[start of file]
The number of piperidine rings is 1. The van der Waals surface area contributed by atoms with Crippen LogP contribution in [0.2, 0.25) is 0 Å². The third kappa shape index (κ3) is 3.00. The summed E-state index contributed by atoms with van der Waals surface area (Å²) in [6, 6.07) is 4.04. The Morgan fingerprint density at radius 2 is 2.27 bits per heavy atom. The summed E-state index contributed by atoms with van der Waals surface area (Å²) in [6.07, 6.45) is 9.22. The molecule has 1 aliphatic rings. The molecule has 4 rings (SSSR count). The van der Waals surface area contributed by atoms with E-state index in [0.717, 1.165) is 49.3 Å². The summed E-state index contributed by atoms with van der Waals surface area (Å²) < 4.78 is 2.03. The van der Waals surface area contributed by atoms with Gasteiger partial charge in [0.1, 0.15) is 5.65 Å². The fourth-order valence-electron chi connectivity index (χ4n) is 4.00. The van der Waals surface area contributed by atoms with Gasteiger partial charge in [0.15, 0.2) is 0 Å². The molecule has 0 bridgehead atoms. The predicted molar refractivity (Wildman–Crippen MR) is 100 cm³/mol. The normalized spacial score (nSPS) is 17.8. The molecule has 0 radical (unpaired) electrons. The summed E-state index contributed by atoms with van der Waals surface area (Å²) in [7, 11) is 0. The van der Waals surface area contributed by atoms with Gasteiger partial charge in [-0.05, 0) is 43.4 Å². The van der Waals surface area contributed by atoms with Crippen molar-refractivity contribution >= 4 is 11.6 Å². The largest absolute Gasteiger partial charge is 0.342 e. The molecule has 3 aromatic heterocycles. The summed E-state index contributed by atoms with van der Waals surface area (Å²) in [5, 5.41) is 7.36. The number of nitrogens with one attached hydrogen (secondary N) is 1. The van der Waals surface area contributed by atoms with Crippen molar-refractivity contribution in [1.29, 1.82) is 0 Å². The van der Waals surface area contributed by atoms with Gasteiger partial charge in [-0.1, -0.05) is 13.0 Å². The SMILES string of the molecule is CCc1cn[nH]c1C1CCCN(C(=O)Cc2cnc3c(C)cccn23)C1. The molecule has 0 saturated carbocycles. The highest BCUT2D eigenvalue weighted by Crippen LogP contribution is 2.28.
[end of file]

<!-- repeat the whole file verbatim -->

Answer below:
The number of piperidine rings is 1. The van der Waals surface area contributed by atoms with Crippen LogP contribution in [0.2, 0.25) is 0 Å². The third kappa shape index (κ3) is 3.00. The summed E-state index contributed by atoms with van der Waals surface area (Å²) in [6, 6.07) is 4.04. The Morgan fingerprint density at radius 2 is 2.27 bits per heavy atom. The summed E-state index contributed by atoms with van der Waals surface area (Å²) in [6.07, 6.45) is 9.22. The molecule has 1 aliphatic rings. The molecule has 4 rings (SSSR count). The van der Waals surface area contributed by atoms with E-state index in [0.717, 1.165) is 49.3 Å². The summed E-state index contributed by atoms with van der Waals surface area (Å²) < 4.78 is 2.03. The van der Waals surface area contributed by atoms with Gasteiger partial charge in [0.1, 0.15) is 5.65 Å². The fourth-order valence-electron chi connectivity index (χ4n) is 4.00. The van der Waals surface area contributed by atoms with Gasteiger partial charge in [0.15, 0.2) is 0 Å². The molecule has 0 bridgehead atoms. The predicted molar refractivity (Wildman–Crippen MR) is 100 cm³/mol. The normalized spacial score (nSPS) is 17.8. The molecule has 0 radical (unpaired) electrons. The summed E-state index contributed by atoms with van der Waals surface area (Å²) in [7, 11) is 0. The van der Waals surface area contributed by atoms with Gasteiger partial charge in [-0.05, 0) is 43.4 Å². The van der Waals surface area contributed by atoms with Crippen molar-refractivity contribution >= 4 is 11.6 Å². The largest absolute Gasteiger partial charge is 0.342 e. The molecule has 3 aromatic heterocycles. The summed E-state index contributed by atoms with van der Waals surface area (Å²) in [5, 5.41) is 7.36. The number of nitrogens with one attached hydrogen (secondary N) is 1. The van der Waals surface area contributed by atoms with Crippen molar-refractivity contribution in [1.29, 1.82) is 0 Å². The van der Waals surface area contributed by atoms with Gasteiger partial charge in [-0.1, -0.05) is 13.0 Å². The SMILES string of the molecule is CCc1cn[nH]c1C1CCCN(C(=O)Cc2cnc3c(C)cccn23)C1. The molecule has 0 saturated carbocycles. The highest BCUT2D eigenvalue weighted by Crippen LogP contribution is 2.28.